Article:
With the help of a talking freeway billboard, a wacky weatherman tries to win the heart of an English newspaper reporter, who is struggling to make sense of the strange world of early 1990s Los Angeles.
Richard E. Grant
Grand Canyon revolved around six residents from different backgrounds whose lives intertwine in modern-day Los Angeles. At the center of the film is the unlikely friendship of two men from different races and classes brought together when one finds himself in jeopardy in the other's rough neighborhood.Written by
One of the phrases that is uttered by the alley urchin is "Beaufort, South Carolina" which was the major setting for Lawrence Kasdan's earlier movie The Big Chill (1983). See more »
When Mack takes Simon to breakfast, the Venetian blinds are fully closed at the beginning of the scene. Later, they are slightly open and traffic can be seen going by outside. See more »
You know what your problem is? You're always talking about X. But you're thinking about Y. You gotta learn to talk about Y. Forget about X. X is gonna take care of itself.
What are you talking about?
I'm just asking you to hear yourself. Listen to what you're really saying and under what you really saying: control, control, control. When are you gonna realise nothing can be controlled? We live in chaos. It's the central issue in everyone's life. Mack, look around you. Everyone in ...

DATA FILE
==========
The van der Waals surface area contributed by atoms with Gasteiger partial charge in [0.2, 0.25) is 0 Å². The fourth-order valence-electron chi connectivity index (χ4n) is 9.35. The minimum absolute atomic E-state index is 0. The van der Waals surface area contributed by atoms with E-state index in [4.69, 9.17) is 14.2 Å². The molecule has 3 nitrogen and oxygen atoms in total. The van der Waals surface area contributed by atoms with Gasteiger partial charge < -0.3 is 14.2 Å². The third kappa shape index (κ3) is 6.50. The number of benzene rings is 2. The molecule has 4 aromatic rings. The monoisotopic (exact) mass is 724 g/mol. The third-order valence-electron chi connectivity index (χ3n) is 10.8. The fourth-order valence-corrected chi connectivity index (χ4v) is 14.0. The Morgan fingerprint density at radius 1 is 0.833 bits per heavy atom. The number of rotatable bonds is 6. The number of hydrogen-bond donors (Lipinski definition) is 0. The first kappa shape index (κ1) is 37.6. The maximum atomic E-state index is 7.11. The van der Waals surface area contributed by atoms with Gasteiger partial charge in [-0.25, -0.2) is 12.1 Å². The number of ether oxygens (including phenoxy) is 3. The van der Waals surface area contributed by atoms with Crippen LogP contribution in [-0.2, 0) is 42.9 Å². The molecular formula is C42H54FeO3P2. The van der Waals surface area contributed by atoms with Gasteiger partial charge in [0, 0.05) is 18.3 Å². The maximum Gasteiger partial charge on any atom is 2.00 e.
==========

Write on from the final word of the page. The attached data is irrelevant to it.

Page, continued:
See more »
A guy takes a shortcut to avoid the traffic after a Lakers basketball game. This leads to a frightening, life-threatening encounter that forces him to deal with life, the universe and everything.
Why do some people choose to do good things while others choose to do bad and terrible things? The answer, my friend, is blowin' in the wind of the Grand Canyon.
While this movie may not be for everyone, especially if you rent it thinking it's a western, well, it may still be worth viewing.
The haunting music that quietly accents the whole film till the powerful brass anthem variation at the ending credits adds to the overall feel of this movie.
The surgical operation sequence to remove a bullet from a leg was sickening. Obviously, the intention was to show that a bullet wound is more than just a red spot on clothing. The scene where the surgeon works through damaged muscle, tendon and shattered bone to remove a bullet and repair the wound was mercifully edited out of the TV version.
This movie makes a clever reference to another movie, "Sullivan's Travels". Search the database and you will find that this movie was released exactly fifty years before this movie (1941) and has similar themes. Maybe watching this 1941 film may make some sense out of "Grand Canyon" for some viewers.
Unfortunately, just as there are those who actually visited the real Grand Canyon and found it a spectacular, almost spiritual experience, there are those who think the Grand Canyon is just a big hole, the Parthenon is just a pile of rocks and this movie is just a senseless waste of time.
5 of 5 people found this review helpful.
Was this review helpful to you?
| Report this